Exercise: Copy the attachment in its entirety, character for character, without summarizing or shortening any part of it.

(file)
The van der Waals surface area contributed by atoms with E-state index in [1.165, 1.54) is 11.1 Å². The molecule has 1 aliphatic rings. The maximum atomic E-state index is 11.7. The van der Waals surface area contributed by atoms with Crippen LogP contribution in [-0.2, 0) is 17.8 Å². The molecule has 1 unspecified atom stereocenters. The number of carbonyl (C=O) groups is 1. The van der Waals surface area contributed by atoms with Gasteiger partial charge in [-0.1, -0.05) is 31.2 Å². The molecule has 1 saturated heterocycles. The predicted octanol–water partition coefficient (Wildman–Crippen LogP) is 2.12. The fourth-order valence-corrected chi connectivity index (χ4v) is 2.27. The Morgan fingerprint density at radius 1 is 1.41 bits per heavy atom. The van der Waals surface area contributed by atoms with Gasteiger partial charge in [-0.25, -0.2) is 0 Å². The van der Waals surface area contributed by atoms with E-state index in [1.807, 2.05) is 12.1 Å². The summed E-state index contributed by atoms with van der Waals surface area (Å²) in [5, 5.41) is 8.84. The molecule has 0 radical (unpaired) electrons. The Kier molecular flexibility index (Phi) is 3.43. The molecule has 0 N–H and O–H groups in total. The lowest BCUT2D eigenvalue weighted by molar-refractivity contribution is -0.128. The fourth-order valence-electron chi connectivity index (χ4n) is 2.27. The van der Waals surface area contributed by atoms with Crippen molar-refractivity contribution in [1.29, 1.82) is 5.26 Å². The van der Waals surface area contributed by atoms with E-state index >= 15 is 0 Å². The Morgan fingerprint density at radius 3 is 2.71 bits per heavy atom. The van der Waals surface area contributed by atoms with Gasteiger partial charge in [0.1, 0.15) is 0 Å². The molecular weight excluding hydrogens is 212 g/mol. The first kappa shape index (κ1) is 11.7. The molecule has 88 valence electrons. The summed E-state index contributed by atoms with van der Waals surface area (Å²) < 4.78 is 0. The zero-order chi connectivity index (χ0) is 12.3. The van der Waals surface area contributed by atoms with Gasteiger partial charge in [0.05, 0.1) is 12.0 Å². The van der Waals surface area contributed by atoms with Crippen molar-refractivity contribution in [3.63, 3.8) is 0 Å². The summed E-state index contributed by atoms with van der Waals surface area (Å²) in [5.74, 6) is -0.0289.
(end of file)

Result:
The van der Waals surface area contributed by atoms with E-state index in [1.165, 1.54) is 11.1 Å². The molecule has 1 aliphatic rings. The maximum atomic E-state index is 11.7. The van der Waals surface area contributed by atoms with Crippen LogP contribution in [-0.2, 0) is 17.8 Å². The molecule has 1 unspecified atom stereocenters. The number of carbonyl (C=O) groups is 1. The van der Waals surface area contributed by atoms with Gasteiger partial charge in [-0.1, -0.05) is 31.2 Å². The molecule has 1 saturated heterocycles. The predicted octanol–water partition coefficient (Wildman–Crippen LogP) is 2.12. The fourth-order valence-corrected chi connectivity index (χ4v) is 2.27. The Morgan fingerprint density at radius 1 is 1.41 bits per heavy atom. The van der Waals surface area contributed by atoms with Gasteiger partial charge in [-0.25, -0.2) is 0 Å². The van der Waals surface area contributed by atoms with E-state index in [1.807, 2.05) is 12.1 Å². The summed E-state index contributed by atoms with van der Waals surface area (Å²) in [5, 5.41) is 8.84. The molecule has 0 radical (unpaired) electrons. The Kier molecular flexibility index (Phi) is 3.43. The molecule has 0 N–H and O–H groups in total. The lowest BCUT2D eigenvalue weighted by molar-refractivity contribution is -0.128. The fourth-order valence-electron chi connectivity index (χ4n) is 2.27. The van der Waals surface area contributed by atoms with Crippen molar-refractivity contribution in [1.29, 1.82) is 5.26 Å². The van der Waals surface area contributed by atoms with E-state index >= 15 is 0 Å². The Morgan fingerprint density at radius 3 is 2.71 bits per heavy atom. The van der Waals surface area contributed by atoms with Gasteiger partial charge in [0.1, 0.15) is 0 Å². The molecular weight excluding hydrogens is 212 g/mol. The first kappa shape index (κ1) is 11.7. The molecule has 88 valence electrons. The summed E-state index contributed by atoms with van der Waals surface area (Å²) < 4.78 is 0. The zero-order chi connectivity index (χ0) is 12.3. The van der Waals surface area contributed by atoms with Gasteiger partial charge in [0.05, 0.1) is 12.0 Å². The van der Waals surface area contributed by atoms with Crippen molar-refractivity contribution in [3.63, 3.8) is 0 Å². The summed E-state index contributed by atoms with van der Waals surface area (Å²) in [5.74, 6) is -0.0289.